Here is GOOD hug for you.

Anne said...

How can I improve on what's already been said so eloquently before me? Ditto everyone.

Have you tried practical things like full-spectrum lighting, and lots of it, around the house? Fresh-cut flowers can also trick the brain into thinking it's not winter out there.

Nikki-ann said...

I know nothing truely helps, but have you tried one of those lights? (I can't remember what they're called, I have an awful memory!).

Anyway, here's hoping you beat the ugly monster to a pulp! :D

Smiler said...

I know exactly what you speak of. I've been there myself many times. Didn't believe in drugs, but now I'll take whatever they say will help. And by the way, depression is VERY real. Saying it's just in your head is another way to feel guilty about something you have no control over. I wish you good luck and just remember... things eventually do get better.

Michele says to say hi!

moon said...

I have to agree with everyone above me also...I can't add much more except to also suggest you add more vitamin D to your daily intake. I know it's not much a canadian with long winters here, it's the vitamin we lack most during the winter with less sun. ALSO ..huge studies have come out this yr that ppl taking 1000-1500 units...can actually prevent cancers from occuring , up to 80% ...Can't lose with that !..They did long term studies..for ostioporosis patients..and found that fact out by hey, I upped my vitamin D dose, nothing to lose on both counts...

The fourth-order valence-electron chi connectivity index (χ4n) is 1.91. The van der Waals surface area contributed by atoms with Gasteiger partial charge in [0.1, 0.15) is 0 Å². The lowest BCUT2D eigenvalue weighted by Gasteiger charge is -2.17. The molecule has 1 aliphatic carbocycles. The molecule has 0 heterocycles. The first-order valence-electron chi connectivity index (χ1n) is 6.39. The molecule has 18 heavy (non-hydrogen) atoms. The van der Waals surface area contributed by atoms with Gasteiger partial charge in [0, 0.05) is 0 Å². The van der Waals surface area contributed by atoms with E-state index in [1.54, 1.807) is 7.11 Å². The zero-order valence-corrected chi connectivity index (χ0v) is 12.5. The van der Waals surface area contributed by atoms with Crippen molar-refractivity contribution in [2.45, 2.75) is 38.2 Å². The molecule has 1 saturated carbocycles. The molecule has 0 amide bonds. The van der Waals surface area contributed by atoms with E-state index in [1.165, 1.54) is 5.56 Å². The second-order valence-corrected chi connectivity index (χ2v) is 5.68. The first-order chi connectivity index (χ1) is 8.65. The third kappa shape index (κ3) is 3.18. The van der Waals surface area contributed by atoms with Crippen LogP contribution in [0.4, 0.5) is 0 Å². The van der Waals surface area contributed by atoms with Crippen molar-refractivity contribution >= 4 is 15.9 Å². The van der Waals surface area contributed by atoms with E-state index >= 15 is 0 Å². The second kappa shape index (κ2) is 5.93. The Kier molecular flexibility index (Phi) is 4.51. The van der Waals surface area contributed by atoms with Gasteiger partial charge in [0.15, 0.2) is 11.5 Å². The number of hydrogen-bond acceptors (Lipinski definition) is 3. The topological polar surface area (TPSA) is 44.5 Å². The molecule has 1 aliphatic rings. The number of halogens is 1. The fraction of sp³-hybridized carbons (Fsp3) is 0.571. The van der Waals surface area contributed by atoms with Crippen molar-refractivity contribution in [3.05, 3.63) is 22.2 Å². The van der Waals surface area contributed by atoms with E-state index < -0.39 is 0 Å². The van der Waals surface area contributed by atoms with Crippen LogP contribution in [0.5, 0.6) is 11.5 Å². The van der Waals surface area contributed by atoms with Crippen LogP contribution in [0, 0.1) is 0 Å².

I realise it wont change a whole lot for you...but who knows it may make a tiny difference and if not, atleast health wise it certainly can't hurt.
Take care CQ...u have many here thinking about you.

Dawn said...

I'm with ya hon. Suffering from depression has been a long battle for me, and one I never feel I'm winning.

As you know, I refused pills, and still won't take them - I pay for that decision in October and through November before things start to settle down somewhat.

As echoed by many people here, I wish I were closer to you. Tea and biscuits and a chat with an insane Yorkshire girl does wonders!

Shephard said...

CQ, I'm so glad you have your blog where you can be open and honest and relax a little more. My sister dealt with similar issues, so at least from living with her, I partially understand. Maybe you can make a daily log of what you accomplish each day, a sort of tally of the things you did to defeat the monster. If you kept record of the monster on your blog, maybe it would seem less overwhelming and you'd recognize your small but steady victories. I'd even lend you a monster for your visual tally (drawn by my Disney animator hubby).

Michele sent me to say hello!
~S :)

Aginoth said...

I wont say I told you so ...cos you know that and we have the conversation about all year prozac occasionally.

but, take it form me a 365 day a year prozac popper it's not a problem, and it takes away the hit of gloom when autumn arrives to a great extent.

in the meantime .... HUG

OldOldLady Of The Hills said...